Honolulu, USA -- Just after dawn on a recent Saturday at Waikiki Beach, when the crowd for a surfing meet was already growing with early risers, Derrick Ontai walked along the beach and scanned the sparkling blue horizon for a southern swell for the morning's competition.
Surfboards were lined up in advance of the Lokomaika'i Surf Contest at Waikiki Beach.
His own board was not waxed and ready for the next heat. Mr. Ontai, 19, was more concerned with making sure that next to the judges' booth, a prayer tent was set up. There, not only could he pray for waves, but he could also pray for other surfers to find Jesus.
Mr. Ontai, who says he found spirituality in surfing when he was close to suicide a few years ago, is part of a surge of Christian surfers who are going to the world's poorest and "gnarliest" surf spots to spread their missionary message.
"Sometimes we go and feed people under the bridges," Mr. Ontai said. "Sometimes we hang out and have a good time."
Mr. Ontai and about 25 other young surfers, members of a ministry group based in Hawaii known as Surfing the Nations, live in a compound-like setting in a former kimchi factory in Kalihi, one of Honolulu's poorest immigrant neighborhoods. Worn surfboards hang from the rafters in the rec room, where the group's members skateboard, play Ping-Pong and chat about missions to less-developed Asian nations.
"What we're doing is redefining the role of surfers," said Tom Bauer, the 55-year-old director of Surfing the Nations, which takes groups of volunteers around the world, at their own expense, carrying Bibles and surfboards. "We're like a Peace Corps, but it's surfers."
The competition - the Lokomaika'i, or good will, Surf Contest - was co-sponsored by the Hawaiian Islands' Surf Ministries and Christian Surfers Hawaii, and was intended to raise money for a mission to Sri Lanka. At the start of the meet, a native Hawaiian kahu, or preacher, clad in a tropical print sarong and a kukui-nut lei, held a Bible in one hand and a microphone in the other as tanned and toned surfers gathered around him in prayer.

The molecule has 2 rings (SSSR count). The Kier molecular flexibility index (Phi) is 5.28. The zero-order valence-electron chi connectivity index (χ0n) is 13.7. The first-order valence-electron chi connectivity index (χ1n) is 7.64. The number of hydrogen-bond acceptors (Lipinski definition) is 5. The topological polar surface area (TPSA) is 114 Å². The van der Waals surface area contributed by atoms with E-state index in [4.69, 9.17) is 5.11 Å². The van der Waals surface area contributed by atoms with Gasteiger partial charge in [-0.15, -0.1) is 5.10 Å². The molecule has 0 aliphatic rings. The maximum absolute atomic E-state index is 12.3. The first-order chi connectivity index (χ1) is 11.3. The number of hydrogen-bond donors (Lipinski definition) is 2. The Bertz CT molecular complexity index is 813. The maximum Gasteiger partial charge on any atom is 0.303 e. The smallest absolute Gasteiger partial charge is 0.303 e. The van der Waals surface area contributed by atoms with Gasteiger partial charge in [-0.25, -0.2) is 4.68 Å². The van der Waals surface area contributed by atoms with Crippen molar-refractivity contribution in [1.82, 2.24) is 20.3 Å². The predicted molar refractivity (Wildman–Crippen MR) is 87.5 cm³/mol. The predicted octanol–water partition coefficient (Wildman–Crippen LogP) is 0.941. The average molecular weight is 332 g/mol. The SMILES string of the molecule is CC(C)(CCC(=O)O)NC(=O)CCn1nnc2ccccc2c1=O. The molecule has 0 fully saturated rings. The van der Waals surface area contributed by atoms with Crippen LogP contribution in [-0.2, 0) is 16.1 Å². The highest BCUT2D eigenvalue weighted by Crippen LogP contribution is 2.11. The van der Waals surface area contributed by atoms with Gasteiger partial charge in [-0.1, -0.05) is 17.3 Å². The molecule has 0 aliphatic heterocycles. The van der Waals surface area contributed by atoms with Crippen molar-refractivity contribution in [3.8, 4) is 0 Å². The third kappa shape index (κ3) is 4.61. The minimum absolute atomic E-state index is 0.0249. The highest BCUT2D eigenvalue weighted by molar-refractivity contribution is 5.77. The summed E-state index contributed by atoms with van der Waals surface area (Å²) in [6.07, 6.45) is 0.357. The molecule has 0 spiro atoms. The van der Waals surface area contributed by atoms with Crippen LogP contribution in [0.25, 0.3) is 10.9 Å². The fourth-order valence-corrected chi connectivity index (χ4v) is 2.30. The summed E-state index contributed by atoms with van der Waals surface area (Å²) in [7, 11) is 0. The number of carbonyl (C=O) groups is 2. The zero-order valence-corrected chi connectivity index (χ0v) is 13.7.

He blessed the ocean and the contest, and told the athletes that while most of them were there to win a prize, the real prize was finding God.
"The world is getting gnarlier and gnarlier," said a spectator, Neil Tsutsui, 38, who is part of a surfers' Bible study group on the North Shore of Oahu. "You get drawn into God with surfing. Surfing is a selfish sport: my wave, my ride. But this teaches selflessness."
Joey Akaka, 50, who founded the sporting group Christian Surfers Hawaii, is also executive director of the Hawaiian Islands' Surf Ministries, which seeks to make religion relevant to those who rarely step foot in church. Mr. Akaka is thrilled to see surfers looking beyond their next wave. Membership in the international Christian Surfers organization numbered about 450 four years ago, he said; today, it is four times that.
Mr. Akaka, who grew up surfing around the island, said he always ran into surfers who called the ocean their "church," saying that is where they found spirituality. But the effort to bring those surfers to organized churches did not start gaining momentum until a few years ago, he said. Now Mr. Akaka is among those leading a national conference of Christian surfers planned for July at the Hyatt Regency Waikiki Resort.
Tammy Moniz, 40, a surf coach in Honolulu whose husband, Tony, a former professional surfer, started a clothing line, the Faith Riding Company, a decade ago, said that Christian marketing in surfing had swelled because young people had responded to it.